Nanoparticles (NPs) may differ in reactivity and solubility and may interact with all kinds of endogenous proteins, lipids, polysaccharides, and cells. Based on experiences in inhalation toxicology, a series of tests was proposed for evaluation of the toxicity of NPs used in drug delivery systems [1]. Gold NPs (GNPs) can easily enter cells, and the demonstration that amine and thiol groups bind strongly to GNPs has enabled their surface modification with amino acids and proteins for biomedical applications [2,3].

Gold in its bulk form has been considered an inert, noble metal with some therapeutic and medicinal value. GNPs are thought to be relatively non-cytotoxic [4], while the metallic nature of metal-derived NPs and the presence of transition metals encourages the production of reactive oxygen species (ROS), leading to oxidative stress [5,6]. There are differing reports of the extent of the toxic nature of these particles owing to the different modifications of GNPs, surface functional attachments, and shape and diameter of the NPs [7,8].

The particle size-dependent organ distribution of GNPs has been studied in vivo [9-11]. In vivo studies of rats exposed to aerosols of GNPs revealed that the NPs were rapidly taken into the system with the highest accumulation in the lungs, aorta, esophagus, and olfactory bulb [12].

To understand and categorize the mechanisms of GNP toxicity, information is needed on the response of living systems to the presence of GNPs of varying size, shape, surface, bulk chemical composition, and exposure duration. Very little information on these aspects is presently available, which implies an urgent need for histological data related to GNPs.

Lung tissue histological and histochemical alterations due to the administration of GNPs have not been previously documented. In the present study, an attempt was made to characterize lung tissue histological alterations after intraperitoneal administration of GNPs of various sizes and determine whether these alterations are related to GNP size and exposure duration.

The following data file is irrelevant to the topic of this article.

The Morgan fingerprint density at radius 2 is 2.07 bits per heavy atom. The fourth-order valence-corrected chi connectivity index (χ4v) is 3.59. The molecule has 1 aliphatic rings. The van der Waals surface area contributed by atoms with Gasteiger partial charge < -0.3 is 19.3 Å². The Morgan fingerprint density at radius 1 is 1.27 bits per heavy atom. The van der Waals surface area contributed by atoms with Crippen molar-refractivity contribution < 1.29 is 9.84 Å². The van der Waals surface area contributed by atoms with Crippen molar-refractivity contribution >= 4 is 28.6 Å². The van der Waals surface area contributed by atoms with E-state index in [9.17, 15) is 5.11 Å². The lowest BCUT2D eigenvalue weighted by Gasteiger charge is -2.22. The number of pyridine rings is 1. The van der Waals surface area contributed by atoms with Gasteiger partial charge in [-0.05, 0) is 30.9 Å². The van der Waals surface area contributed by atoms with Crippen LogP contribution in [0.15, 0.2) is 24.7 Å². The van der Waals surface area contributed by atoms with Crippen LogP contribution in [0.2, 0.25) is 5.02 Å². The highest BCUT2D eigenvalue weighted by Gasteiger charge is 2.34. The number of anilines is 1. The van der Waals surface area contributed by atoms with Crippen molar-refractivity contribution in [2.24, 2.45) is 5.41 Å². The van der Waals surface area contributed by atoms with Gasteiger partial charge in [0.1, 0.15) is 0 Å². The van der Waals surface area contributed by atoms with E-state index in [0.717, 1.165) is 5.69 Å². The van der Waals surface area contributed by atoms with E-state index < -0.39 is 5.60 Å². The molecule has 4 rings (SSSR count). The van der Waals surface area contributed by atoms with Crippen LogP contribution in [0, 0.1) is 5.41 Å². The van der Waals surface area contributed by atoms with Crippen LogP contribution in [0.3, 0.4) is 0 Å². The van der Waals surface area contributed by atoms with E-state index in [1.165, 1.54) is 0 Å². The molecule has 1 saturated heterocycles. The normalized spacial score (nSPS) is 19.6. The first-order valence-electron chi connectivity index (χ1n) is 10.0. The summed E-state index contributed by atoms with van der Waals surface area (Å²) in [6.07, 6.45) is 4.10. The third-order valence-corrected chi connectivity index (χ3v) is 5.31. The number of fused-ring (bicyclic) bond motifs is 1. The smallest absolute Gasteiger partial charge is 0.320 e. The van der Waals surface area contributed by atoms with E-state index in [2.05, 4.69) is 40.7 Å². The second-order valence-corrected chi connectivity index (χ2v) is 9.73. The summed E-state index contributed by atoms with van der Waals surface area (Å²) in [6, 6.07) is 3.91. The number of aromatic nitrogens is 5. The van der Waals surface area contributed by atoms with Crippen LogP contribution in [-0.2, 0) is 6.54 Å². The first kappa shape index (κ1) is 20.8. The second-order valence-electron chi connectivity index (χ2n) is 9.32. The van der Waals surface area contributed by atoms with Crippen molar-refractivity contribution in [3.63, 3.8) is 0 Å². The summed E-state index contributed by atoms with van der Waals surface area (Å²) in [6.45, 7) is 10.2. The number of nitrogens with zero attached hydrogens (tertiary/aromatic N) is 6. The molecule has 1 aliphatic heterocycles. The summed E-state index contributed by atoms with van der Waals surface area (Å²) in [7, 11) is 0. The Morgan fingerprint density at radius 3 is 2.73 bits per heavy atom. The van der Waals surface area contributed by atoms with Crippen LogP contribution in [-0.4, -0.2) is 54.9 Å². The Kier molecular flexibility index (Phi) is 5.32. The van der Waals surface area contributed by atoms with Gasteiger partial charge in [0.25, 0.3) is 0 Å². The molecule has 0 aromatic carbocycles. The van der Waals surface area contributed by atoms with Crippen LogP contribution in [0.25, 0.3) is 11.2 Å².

Methods

A total of 40 healthy male Wistar-Kyoto rats were obtained from the Laboratory Animal Center (College of Pharmacy, King Saud University, Saudi Arabia). All rats were nearly the same age (12 weeks old), weighed 220 to 240 g, and were from the King Saud University colony. Animals were randomly divided into four groups: three GNPtreated groups and one control group. The 10, 20, and 50 nm GNPs were administered intraperitoneally at the rate of 3 or 7 days as follows: Group 1 received 50 μl infusions of 10 nm GNPs for 3 or 7 days (n = 10); Group 2 received 50 μl infusions of 20 nm GNPs for 3 or 7 days (n = 10); Group 3 received 50 μl infusions of 50 nm GNPs for 3 or 7 days (n =10); and the control group received no GNPs (n =10).

The rats were maintained on standard laboratory rodent diet pellets and housed in humidity- and temperature-controlled, ventilated cages on a 12 h day/night cycle. All experiments were conducted in accordance with the guidelines approved by the King Saud University Local Animal Care and Use Committee.

Fresh portions of the lung from each rat were cut rapidly, fixed in neutral buffered formalin (10%), and dehydrated with varying grades of ethanol (70%, 80%, 90%, 95%, and 100%). Dehydration was followed by clearing the samples in two changes of xylene. Samples were then impregnated with two changes of molten paraffin wax, embedded, and blocked out. Paraffin sections (4–5 um) were stained with hematoxylin and eosin (the conventional histological stain) according to Pearse [13]. The bright-field images were acquired using a Nikon Eclipse 800 microscope equipped with a Nikon DXM1200 color CCD camera (Nikon Instruments Inc., Melville, NY). Stained sections of control and treated lung tissues were examined for histological alterations.